The Fresh Loaf

News & Information for Amateur Bakers and Artisan Bread Enthusiasts

Young baker abroad needs help from home!!'s picture

Young baker abroad needs help from home!!

Cioa from Italia,

I am an American girl living in Italy for a spell, and I miss baking dearly. I have chosen to post this in professional topics, as I woudl like soem expert advice...

Here, in Italy, baking powder, soda, adn cream of tartar simply dont exist. While I have managed to get my hands on a bootleg box of baking soda, I can not make many baked goods with only this... Or so I think not anyway. While the pastries of Italy are quite nice, I miss the simpler items... like homemade biscuts and the like.

All that is available here is a moist yeaest block type substance. Can anyone please offer advice? I will be here for sometime to come!

Thank you in advance!


Jw's picture

Cheers, Jw.

hukari's picture

Staci, where are you in Italy? I am in the north. You need to look for these things:

Soda - Bicarbonato di sodio

Baking powder - Polvere lievitante (mine is from "Cameo")

Cream of tartar - tartaro


A good bet is to look in health food stores. That's where I get a lot of the things that are out of the ordinary for Italy, like cream of tartar and molasses. If you really can't find anything, maybe I can send it to you.

Janknitz's picture

I'm not a pro or anything, but I looked it up on Wikipedia and the purpose of baking powder is to chemically react with the alkaline in baking soda and cause a chemical reaction that creates carbon dioxide.  

What you want to do is introduce a little acid into the mix.  Wikipedia suggests using vinegar, buttermilk, yogurt, or lemon juice.  I have no idea about the amounts--you will have to play around with that.

Cream of tartar is a by-product of wine fermentation.  It is that crystalline substance (tartaric acid) you sometimes find in wine bottles--I wonder if you could dry it out and use it when you find it?  

I think you may be able to find online sources for your missing ingredients, but that may be expensive!

Mini Oven's picture
Mini Oven

You've just got to know where to look for it.  And that it has other names.  It may come packaged differently.  Baking powder comes in small individual paper envelopes, sometimes grouped together in cellophane not in a can, instant yeast looks identical but most likely in a foil package in singles or grouped together in cellophane.  They both have similar names.

The yeast you describe is fresh yeast.  It is perfectly good if used before the expiration and kept refrigerated.  Read the foil on the block, it normally says how much flour is used with it, 500g, 0.5kg, 1kg, etc. you can crush it into the flour and then add liquids.

Here is a link to Italian flours:!openframeset&frame=Right&Src=/edible.nsf/pages/italianflours!opendocument&BaseTarget=Right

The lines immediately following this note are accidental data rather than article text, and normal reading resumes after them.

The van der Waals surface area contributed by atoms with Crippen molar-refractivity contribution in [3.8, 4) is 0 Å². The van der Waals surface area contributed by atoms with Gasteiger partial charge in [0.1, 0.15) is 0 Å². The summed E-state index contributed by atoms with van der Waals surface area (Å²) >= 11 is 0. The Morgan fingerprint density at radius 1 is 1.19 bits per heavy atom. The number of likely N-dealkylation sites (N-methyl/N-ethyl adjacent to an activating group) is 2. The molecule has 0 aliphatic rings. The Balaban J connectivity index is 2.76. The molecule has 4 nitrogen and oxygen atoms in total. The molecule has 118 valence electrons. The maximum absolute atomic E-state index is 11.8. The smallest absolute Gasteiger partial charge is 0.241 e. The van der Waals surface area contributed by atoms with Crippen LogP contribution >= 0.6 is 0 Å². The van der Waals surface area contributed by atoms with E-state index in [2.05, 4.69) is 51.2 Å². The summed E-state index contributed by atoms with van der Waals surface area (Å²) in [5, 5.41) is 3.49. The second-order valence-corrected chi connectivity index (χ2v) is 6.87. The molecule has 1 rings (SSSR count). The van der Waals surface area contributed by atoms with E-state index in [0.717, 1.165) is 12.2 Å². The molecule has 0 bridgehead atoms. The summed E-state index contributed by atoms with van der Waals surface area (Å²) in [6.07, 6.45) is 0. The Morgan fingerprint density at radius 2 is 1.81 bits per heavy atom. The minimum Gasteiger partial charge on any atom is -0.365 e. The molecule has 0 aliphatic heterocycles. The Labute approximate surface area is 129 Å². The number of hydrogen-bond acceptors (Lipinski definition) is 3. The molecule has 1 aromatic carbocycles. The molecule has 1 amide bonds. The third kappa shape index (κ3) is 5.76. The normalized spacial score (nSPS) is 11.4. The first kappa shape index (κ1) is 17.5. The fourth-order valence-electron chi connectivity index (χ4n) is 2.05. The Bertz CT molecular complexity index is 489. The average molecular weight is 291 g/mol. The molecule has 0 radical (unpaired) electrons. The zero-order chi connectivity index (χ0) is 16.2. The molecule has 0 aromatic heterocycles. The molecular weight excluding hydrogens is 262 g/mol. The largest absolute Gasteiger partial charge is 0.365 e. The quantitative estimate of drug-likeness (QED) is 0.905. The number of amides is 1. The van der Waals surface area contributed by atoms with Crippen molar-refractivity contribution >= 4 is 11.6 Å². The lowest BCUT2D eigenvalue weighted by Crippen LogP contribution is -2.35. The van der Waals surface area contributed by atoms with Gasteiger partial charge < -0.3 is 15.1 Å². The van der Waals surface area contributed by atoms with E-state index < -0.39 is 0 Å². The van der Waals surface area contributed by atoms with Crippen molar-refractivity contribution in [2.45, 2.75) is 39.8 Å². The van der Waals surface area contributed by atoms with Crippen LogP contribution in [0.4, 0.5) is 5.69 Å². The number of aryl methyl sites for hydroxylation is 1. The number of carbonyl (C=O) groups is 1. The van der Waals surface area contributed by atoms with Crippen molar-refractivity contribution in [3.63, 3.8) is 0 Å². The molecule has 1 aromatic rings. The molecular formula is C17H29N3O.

Have fun!  Relax and enjoy your exchange!

Mini Oven

executor's picture

Hey, I have been moving from spain, now living in south america, also I spent some years in taiwan where I learned some really usefull baking tips. I owned a bakery now, and I have had problems like the one you are having right now. Basically you can get everything you need for baking even in Italy. Some things can be substituted by others, and some products are very easy to make at home. You can make your own Baking powder for example, your own milk jam, custards, chocolat, caramels and syrups, you can also get you own sour cream, buttermilk and yougurt. You are able to make your own cheese (but you have no need of this there, right???). I'm here if you need help, but be a little patient cause some times I'm a little busy, but often available.

Go to the nearest Drugstore and get some "acido tartarico" (Tartaric acid) also "Bitartrato di potassio" can be used cause it's the same. Mix equal parts of this with the baking soda you have got, and a half of cornstarch (there this is called "amido di mais") and there you have your baking powder.

And for "the moist yeast block type substance" you got, use it as you use the instant yeast. Just rub it strongly into the flour (In the same way you doit with the butter for scones). But remember that this yeast is not as strong as the instant yeast is. This means that if you use 5 grams of instant yeast you'll have to use 15 grams of the moist yeast in order to get the same result. The proportion is 1:3,being 1 for instant yeast.

I hope this will help you a little.


Best regards, from young baker to young baker.


lagrassa's picture

I'm living and baking in Bologna and while some things are difficult to find, they do exist, tucked away in some improbable corner of a supermarket or specialty store.  First, look closely at the little boxes and envelopes in the supermarket near the flour -- the leavening agents are different combinations of sodium and potassium salts but you use them as you would baking powder.  Beware the lievito per dolci, which often contains an insipid artifical vanillin flavoring. (real vanilla is another impossible thing to find).  The chemical leavening is usually alongside dry or instant yeasts.

In my Coop acido tartarico is sometimes hidden with the spices, and bicarbonato is sometimes near the softdrinks and sometimes near the cleaning supplies.

hukari's suggestion of searching in the health food store is a good one.  You could also try to find a store that sells "coloniali" or foreign stuff -- here in Bologna I've found one that has British and American items like molasses and baking powder, etc.  Also good for baking projects is a "granaglia", dry goods store, where you'll find exciting kinds of flour and nuts and grains, etc. 

good hunting, and good luck.